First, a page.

When my first son was born, I certainly felt inclined to carry him, but the only product readily available was a Baby Bjorn. It was so incredibly uncomfortable after about half an hour’s use that I put it away after my son was five months old. Several months later, I bought a framed back carrier, but quickly discovered its incompatibility with my own slight frame. The fact that I wanted to carry Billy gives me an insight into the glimmers of beginning to listen to my instinct despite the overriding fact that I spent far too much time listening to so-called ‘experts’.
I have the internet (and an unwitting if very kind health visitor) to thank for developing my knowledge about the wonderful world of wraps and ergonomic carriers. When James was born, I bought a ring sling and a stretchy wrap. I didn’t really know how to use either, nor did I know where to find help, so I struggled on in ignorance. It wasn’t until he was 7 months old that the health visitor thought he might have ‘clicky hips’ and referred him to a consultant at the hospital. There was a four week wait however, which gave me ample time to research the condition. Through that research, I discovered the Ergo baby carrier, optimal positioning in a carrier and my babywearing journey took off at full flight. My confidence as a mother mirrored this flight - I felt like I had used my own power and authority to help my son (it transpired his hips were fine). He never again went in a pushchair/pram/stroller - that research took me on a journey I could never have imagined; from one article or book to another, I discovered not only the benefits of co-sleeping and attachment parenting in general, but the real me that had struggled so hard to emerge with the birth of my first son.
Tell us an unexpected high and low of motherhood to-date.
Discovering that labour and childbirth don’t have to be painful - I studied hypnobirthing ready for Lucy’s birth, and it was revolutionary.
What gets you through the low seasons when you're *IN* them?
Even if it’s hard in practice, knowing that I have the power to choose my thoughts gets me through the tough stuff.
What do you think of this concept of women/mothers "having it all" and finding balance in all the roles one may assume?
The saying 'it takes a village to raise a child' is as true as it ever was. I've realized that it shows strength, not weakness, to ask for help and I wish for a society where all mothers feel the same; not to ask out of desperation, but to ask before we get to that point and it be considered natural that help is forthcoming. On that basis, I honestly don't think women can expect to 'have it all' - it's unreasonable in the extreme!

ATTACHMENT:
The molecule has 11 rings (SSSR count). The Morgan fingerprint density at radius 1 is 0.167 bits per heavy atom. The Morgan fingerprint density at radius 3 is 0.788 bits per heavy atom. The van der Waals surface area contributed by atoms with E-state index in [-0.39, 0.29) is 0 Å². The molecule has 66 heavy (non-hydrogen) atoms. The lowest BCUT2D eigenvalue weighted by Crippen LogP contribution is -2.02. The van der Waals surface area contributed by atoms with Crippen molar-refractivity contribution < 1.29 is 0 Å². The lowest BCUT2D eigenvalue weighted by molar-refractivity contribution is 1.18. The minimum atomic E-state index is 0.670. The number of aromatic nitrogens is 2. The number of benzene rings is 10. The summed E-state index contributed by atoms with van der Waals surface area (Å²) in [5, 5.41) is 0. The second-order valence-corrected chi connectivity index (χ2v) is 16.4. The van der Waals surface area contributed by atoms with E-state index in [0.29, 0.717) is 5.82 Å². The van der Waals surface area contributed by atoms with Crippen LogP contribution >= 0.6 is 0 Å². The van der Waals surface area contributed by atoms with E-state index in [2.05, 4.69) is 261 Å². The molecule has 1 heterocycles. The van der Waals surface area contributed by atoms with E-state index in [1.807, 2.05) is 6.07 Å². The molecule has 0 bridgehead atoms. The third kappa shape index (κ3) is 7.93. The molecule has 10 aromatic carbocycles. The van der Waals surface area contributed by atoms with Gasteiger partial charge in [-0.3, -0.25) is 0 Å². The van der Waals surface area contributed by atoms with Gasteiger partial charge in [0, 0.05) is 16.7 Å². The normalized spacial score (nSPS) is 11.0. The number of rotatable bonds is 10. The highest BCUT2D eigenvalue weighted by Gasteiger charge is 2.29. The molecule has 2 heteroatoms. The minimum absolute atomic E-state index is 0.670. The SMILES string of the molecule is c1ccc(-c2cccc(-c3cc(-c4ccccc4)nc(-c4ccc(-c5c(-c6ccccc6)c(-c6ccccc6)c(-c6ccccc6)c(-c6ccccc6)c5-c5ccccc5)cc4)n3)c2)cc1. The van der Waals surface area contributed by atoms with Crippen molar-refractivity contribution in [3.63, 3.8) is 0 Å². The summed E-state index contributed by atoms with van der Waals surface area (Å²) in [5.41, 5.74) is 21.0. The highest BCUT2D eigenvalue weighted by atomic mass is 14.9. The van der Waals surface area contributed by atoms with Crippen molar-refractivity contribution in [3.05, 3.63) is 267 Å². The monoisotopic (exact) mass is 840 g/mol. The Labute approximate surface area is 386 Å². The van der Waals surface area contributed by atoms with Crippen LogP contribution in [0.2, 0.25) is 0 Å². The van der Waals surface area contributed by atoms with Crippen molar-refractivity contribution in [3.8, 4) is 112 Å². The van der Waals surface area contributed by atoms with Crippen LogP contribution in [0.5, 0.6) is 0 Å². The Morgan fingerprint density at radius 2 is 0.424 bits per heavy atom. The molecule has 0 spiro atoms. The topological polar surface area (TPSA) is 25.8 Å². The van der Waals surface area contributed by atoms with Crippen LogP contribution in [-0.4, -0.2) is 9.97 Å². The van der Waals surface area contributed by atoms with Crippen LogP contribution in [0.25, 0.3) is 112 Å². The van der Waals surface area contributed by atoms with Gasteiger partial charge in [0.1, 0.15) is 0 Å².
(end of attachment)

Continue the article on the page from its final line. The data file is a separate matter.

What book, film, or piece of art has impacted you as a mother?
The Continuum Concept by Jean Liedloff - revolutionary, truly.
Tell us a bit about mothering in the past, present, and future. What went well/was difficult? How do past parenting experiences inform your present and future?
In some ways, my eldest son has been the one from whom all ideas have been borne, and in that sense I do feel he has suffered in ways that my other children have not, because my parenting has naturally evolved with each child. It was because Billy’s early school experiences were so dire that I took the decision to take him out and allow him to follow a path of autonomous learning. But I have struggled with feelings of guilt that he ever went to school at all. Each of my children is so different, with very different needs on a personal level, but I have never regretted our educational decisions - it’s a constant joy, a daily adventure and I am always excited about the freedom we have to learn at our own pace in a way that suits us all - I know that travel is on the cards :)
Whether she knows it or not, have you had any mom-mentors who you've been significantly impacted by? Who? How/in what way?
I have a wonderful friend, 6 years my senior, who is the calmest, wisest person I know; she’s quite the goddess. She always knows just the right thing to say to help me on my quest for spiritual and personal growth and is a great source of support and encouragement.
What are you currently reading?
I’m fascinated by health and nutrition and how it helps not only our bodies but our souls - currently I’m reading ‘Clean’ by Alejandro Junger.
What are you currently making?
Lucy has a little sewing machine and she loves to make cushions out of wrap scraps; at the moment I’m helping her with those :)
Introduce us to one brand or product that is a part of the joyful fabric of your mom life?
There are a few, but right now it has to be the NutriBullet - it’s a fantastic way of ensuring the kids and I get a healthy dose of vitamins and nutrients and the kids love making their own concoctions.
Your go-to dinner at present?
There's one meal in particular that everyone in our house loves and it’s so simple and quick to make - brown rice with baked salmon fillet and stir fried leaks, red pepper and wilted spinach on top.
What is one word or image that centers you?